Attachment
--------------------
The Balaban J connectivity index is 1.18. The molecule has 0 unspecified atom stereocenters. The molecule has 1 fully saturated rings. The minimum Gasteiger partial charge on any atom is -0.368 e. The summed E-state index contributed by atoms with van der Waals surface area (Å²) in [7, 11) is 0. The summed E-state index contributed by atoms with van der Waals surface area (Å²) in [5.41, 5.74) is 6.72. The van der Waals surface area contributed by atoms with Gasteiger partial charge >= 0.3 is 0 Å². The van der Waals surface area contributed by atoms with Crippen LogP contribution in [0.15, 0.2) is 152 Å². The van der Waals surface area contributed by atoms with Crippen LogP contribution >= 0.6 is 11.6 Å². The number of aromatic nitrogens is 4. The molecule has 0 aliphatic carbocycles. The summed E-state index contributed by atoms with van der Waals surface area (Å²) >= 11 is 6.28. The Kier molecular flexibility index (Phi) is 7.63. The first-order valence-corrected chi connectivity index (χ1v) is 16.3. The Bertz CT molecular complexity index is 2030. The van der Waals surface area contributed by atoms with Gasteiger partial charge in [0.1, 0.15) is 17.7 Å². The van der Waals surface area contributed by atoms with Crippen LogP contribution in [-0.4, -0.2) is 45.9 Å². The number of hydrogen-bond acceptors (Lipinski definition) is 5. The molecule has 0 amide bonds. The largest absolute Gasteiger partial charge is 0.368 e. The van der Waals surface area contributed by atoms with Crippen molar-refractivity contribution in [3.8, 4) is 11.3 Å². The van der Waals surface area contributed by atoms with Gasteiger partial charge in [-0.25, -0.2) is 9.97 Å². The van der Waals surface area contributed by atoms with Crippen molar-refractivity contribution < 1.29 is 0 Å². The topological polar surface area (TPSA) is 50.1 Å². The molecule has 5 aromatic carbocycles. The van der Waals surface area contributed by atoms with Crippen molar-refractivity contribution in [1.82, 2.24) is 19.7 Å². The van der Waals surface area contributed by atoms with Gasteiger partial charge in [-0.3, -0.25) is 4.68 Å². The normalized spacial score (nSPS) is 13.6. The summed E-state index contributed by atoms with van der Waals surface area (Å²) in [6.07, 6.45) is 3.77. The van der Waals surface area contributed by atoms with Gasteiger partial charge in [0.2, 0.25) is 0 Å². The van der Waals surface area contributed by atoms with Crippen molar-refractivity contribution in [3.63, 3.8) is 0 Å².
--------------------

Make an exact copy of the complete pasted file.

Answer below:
The Balaban J connectivity index is 1.18. The molecule has 0 unspecified atom stereocenters. The molecule has 1 fully saturated rings. The minimum Gasteiger partial charge on any atom is -0.368 e. The summed E-state index contributed by atoms with van der Waals surface area (Å²) in [7, 11) is 0. The summed E-state index contributed by atoms with van der Waals surface area (Å²) in [5.41, 5.74) is 6.72. The van der Waals surface area contributed by atoms with Gasteiger partial charge >= 0.3 is 0 Å². The van der Waals surface area contributed by atoms with Crippen LogP contribution in [0.15, 0.2) is 152 Å². The van der Waals surface area contributed by atoms with Crippen LogP contribution >= 0.6 is 11.6 Å². The number of aromatic nitrogens is 4. The molecule has 0 aliphatic carbocycles. The summed E-state index contributed by atoms with van der Waals surface area (Å²) >= 11 is 6.28. The Kier molecular flexibility index (Phi) is 7.63. The first-order valence-corrected chi connectivity index (χ1v) is 16.3. The Bertz CT molecular complexity index is 2030. The van der Waals surface area contributed by atoms with Gasteiger partial charge in [0.1, 0.15) is 17.7 Å². The van der Waals surface area contributed by atoms with Crippen LogP contribution in [-0.4, -0.2) is 45.9 Å². The number of hydrogen-bond acceptors (Lipinski definition) is 5. The molecule has 0 amide bonds. The largest absolute Gasteiger partial charge is 0.368 e. The van der Waals surface area contributed by atoms with Crippen molar-refractivity contribution in [3.8, 4) is 11.3 Å². The van der Waals surface area contributed by atoms with Gasteiger partial charge in [-0.25, -0.2) is 9.97 Å². The van der Waals surface area contributed by atoms with Crippen molar-refractivity contribution < 1.29 is 0 Å². The topological polar surface area (TPSA) is 50.1 Å². The molecule has 5 aromatic carbocycles. The van der Waals surface area contributed by atoms with Crippen molar-refractivity contribution in [1.82, 2.24) is 19.7 Å². The van der Waals surface area contributed by atoms with Gasteiger partial charge in [-0.3, -0.25) is 4.68 Å². The normalized spacial score (nSPS) is 13.6. The summed E-state index contributed by atoms with van der Waals surface area (Å²) in [6.07, 6.45) is 3.77. The van der Waals surface area contributed by atoms with Gasteiger partial charge in [0.2, 0.25) is 0 Å². The van der Waals surface area contributed by atoms with Crippen molar-refractivity contribution in [3.63, 3.8) is 0 Å².